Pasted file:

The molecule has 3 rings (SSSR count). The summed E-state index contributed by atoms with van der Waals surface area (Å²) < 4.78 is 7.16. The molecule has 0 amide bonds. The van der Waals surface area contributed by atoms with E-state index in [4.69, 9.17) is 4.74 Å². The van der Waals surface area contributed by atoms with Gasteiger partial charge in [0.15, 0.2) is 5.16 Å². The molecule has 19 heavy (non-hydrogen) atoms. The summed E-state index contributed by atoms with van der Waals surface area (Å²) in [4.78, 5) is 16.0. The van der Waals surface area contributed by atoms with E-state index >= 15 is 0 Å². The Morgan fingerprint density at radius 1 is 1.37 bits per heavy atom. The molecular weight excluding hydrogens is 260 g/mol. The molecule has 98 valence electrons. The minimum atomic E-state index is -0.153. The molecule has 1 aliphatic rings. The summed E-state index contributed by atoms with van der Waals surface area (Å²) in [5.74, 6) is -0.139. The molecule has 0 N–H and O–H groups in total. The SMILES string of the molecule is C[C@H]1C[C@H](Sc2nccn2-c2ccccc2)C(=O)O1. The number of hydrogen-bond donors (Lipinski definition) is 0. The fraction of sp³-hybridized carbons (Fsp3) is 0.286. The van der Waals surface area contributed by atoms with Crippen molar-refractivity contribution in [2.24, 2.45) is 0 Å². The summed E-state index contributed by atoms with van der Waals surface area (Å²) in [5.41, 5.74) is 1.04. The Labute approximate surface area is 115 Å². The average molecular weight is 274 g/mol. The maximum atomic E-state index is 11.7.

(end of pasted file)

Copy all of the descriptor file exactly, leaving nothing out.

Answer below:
The molecule has 3 rings (SSSR count). The summed E-state index contributed by atoms with van der Waals surface area (Å²) < 4.78 is 7.16. The molecule has 0 amide bonds. The van der Waals surface area contributed by atoms with E-state index in [4.69, 9.17) is 4.74 Å². The van der Waals surface area contributed by atoms with Gasteiger partial charge in [0.15, 0.2) is 5.16 Å². The molecule has 19 heavy (non-hydrogen) atoms. The summed E-state index contributed by atoms with van der Waals surface area (Å²) in [4.78, 5) is 16.0. The van der Waals surface area contributed by atoms with E-state index >= 15 is 0 Å². The Morgan fingerprint density at radius 1 is 1.37 bits per heavy atom. The molecular weight excluding hydrogens is 260 g/mol. The molecule has 98 valence electrons. The minimum atomic E-state index is -0.153. The molecule has 1 aliphatic rings. The summed E-state index contributed by atoms with van der Waals surface area (Å²) in [5.74, 6) is -0.139. The molecule has 0 N–H and O–H groups in total. The SMILES string of the molecule is C[C@H]1C[C@H](Sc2nccn2-c2ccccc2)C(=O)O1. The number of hydrogen-bond donors (Lipinski definition) is 0. The fraction of sp³-hybridized carbons (Fsp3) is 0.286. The van der Waals surface area contributed by atoms with Crippen molar-refractivity contribution in [2.24, 2.45) is 0 Å². The summed E-state index contributed by atoms with van der Waals surface area (Å²) in [5.41, 5.74) is 1.04. The Labute approximate surface area is 115 Å². The average molecular weight is 274 g/mol. The maximum atomic E-state index is 11.7.